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By Martin Liptrot

By Martin Liptrot

A week in America | 20 June 2024

This week, Martin looks forward to the US Election debate and how the little details may make the difference.

Wow. There is so much going on in politics this week, it is tough to work out what the priorities might be and what to focus on.

I’m going to park the fall out from the European Election results and the impending French elections because, as Americans, we aren’t 100% sure what their implication on the world stage might be, though we recognise a significant shift in Europe’s view on the West, NATO and the need to keep a tough united front against the old enemy, Russia, is vital.

So, therefore, our attention this week will be focused on the US Presidential Debate – Trump vs Biden 2.  

While I was lucky enough to watch the UK Election debates from close quarters, they were a rather drab and relatively meaningless affair – but the US event is a completely different kettle of fish.

Biden/Trump is a rerun of 2020, and as with many sequels in the US, the protagonists involved are a little ring weary, past their best, and looking for one last pay day.

But while Sly Stallone might have only needed a bit of air brushing here and there to look the part in the latter instalments of his productions, our two contestants for the keys to the White House are way beyond that pale.

I read a wonderful statistic in the media today – the combined age of the two men fighting to be President is equal to two-thirds of that of the US Republic they want to serve. I know we’re a young democracy but that’s a scary fact, the candidates are positively historic.

There are not only concerning consequences to having two white men of a certain advanced age as the face of the contest to be the most powerful human on Earth, but there are also some format considerations to take on board too.

In the first instance, both candidates’ teams have opted to hold the debate months rather than the usual days ahead of the election. It might be a tactical masterstroke, but you can’t help but think it might be because if either succumbs to the pressure, the scrutiny, or the elevated heart rate, there is still time to roll out a replacement.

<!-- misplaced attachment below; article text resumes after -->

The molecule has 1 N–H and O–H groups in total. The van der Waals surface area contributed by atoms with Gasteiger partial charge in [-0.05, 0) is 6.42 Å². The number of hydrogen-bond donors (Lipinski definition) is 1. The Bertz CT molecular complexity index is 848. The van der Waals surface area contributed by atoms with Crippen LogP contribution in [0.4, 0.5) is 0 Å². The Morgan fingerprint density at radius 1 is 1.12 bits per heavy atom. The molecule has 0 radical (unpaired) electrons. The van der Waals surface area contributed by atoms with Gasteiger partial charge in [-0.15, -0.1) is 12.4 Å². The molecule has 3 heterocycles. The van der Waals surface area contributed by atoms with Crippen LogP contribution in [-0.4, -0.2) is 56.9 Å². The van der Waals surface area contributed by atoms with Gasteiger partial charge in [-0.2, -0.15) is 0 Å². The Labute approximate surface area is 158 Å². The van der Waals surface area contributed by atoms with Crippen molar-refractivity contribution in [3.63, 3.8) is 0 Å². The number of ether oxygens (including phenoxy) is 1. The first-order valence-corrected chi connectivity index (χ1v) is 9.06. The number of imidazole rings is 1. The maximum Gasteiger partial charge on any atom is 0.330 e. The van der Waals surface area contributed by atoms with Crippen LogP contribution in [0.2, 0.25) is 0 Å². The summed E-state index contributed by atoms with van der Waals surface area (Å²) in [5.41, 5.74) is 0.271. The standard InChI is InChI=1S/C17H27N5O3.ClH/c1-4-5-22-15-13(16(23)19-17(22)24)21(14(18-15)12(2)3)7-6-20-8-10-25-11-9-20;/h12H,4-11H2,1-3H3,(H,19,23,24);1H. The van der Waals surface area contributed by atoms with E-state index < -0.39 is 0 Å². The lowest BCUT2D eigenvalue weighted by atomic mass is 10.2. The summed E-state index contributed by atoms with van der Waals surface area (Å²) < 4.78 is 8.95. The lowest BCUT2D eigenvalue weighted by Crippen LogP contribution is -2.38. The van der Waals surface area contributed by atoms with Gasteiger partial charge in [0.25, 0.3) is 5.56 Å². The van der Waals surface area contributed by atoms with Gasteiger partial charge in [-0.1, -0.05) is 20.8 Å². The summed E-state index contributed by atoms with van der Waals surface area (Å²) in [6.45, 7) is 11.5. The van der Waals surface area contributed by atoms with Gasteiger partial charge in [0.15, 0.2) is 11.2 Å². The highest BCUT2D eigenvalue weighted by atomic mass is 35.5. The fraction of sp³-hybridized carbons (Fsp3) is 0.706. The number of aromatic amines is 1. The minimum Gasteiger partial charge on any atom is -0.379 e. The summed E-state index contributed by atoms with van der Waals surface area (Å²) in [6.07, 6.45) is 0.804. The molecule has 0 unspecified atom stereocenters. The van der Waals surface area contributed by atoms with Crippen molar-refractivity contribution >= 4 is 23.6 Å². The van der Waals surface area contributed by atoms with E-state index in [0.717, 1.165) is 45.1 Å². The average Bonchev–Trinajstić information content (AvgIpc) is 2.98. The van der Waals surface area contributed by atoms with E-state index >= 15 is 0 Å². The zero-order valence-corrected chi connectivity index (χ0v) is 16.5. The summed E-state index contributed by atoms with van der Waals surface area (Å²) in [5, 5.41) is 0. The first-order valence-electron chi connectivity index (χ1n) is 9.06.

In US campaign politics, there are entire teams recruited just to manage and negotiate the terms of the debate. While the ambition of those who host and broadcast the event might be to reveal a little about the character of the candidates, to have live audiences of mere mortals with a vote to interact with the candidates, and to generate hundreds of minutes of soundbites, news reel, and meme-able content to share with the wider world – that isn’t always the agenda of the debate teams.

One of the first considerations both teams had to consider was – fortitude and continence.

Both candidate teams didn’t fancy having their man standing there under the lights for hours on end, risking unforeseen consequences. Biden’s team have long scheduled ‘comfort breaks’ for their candidate in planning his public appearances, and court room reporters during the recent New York Criminal Trials of Donald Trump referenced the strange noises and smells emitting from the wannabe President when he was forced to sit for hours on end in court listening to the damning evidence being presented.

As a compromise, both candidates have agreed to frequent breaks in the format to allow for commercials and sponsorship messages to be aired, but insisted they were long enough to allow the candidates to ‘take a rest break’.

The second consideration is how to trap or trip your opponent without stumbling yourself.

This is the first election where the mental capacity and competence of the two candidates is the number one issue for swing voters. Both teams will be holding their breath and praying it isn’t their man who slips up.

Biden is probably at a bigger risk of having a ‘senior moment’, forgetting a key fact, name or date as has been the case in a number of recent public appearances. To tackle that risk, the decision to hold the event without an audience in attendance means that Joe only has to stick to delivering the script he and his team will have prepared and rehearsed ad infinitum.

Trump however could screw it up too.

It is largely accepted that he can start a fight in an empty room, has a nasty habit of insulting anyone and everyone, and using insensitive language and inflammatory turns of phrase.

What is also in Biden’s favour, is that Trump typically performs better in a live environment. Whether it is shouting down his opponent, reacting to the mood of the crowd, and playing to the audience, as a modern-day fairground barker, that is his comfort zone.

So being in an empty TV studio with his mike muted will be a new and uncomfortable moment for the Don. It will allow Biden to repeatedly call Trump a convicted Felon and election loser – the two references which drive Trump bat-shit crazy – without fear of it descending into a shouting match, meaning he can land his pre-planned punches cleanly.

That is also in the incumbents’ favour for the post show analysis

While no-one expects Biden to be a great performer in a full-blooded debate, if he can work with his script writers, comedy timing team, body language experts and social media editors – he can have TikTok, YouTube and Instagram-ready memes and short form content ready to post as soon as the debate ends.

Most Americans don’t and won’t watch the debate but will collectively consume thousands of hours of carefully edited and packaged social and digital content coverage. This is probably where the election – never mind the debate – could be won or lost in 2024.

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Martin Liptrot

Martin Liptrot is a Public Affairs, PR and Marketing consultant working with UK, US and Global clients to try and ‘make good ideas happen’.

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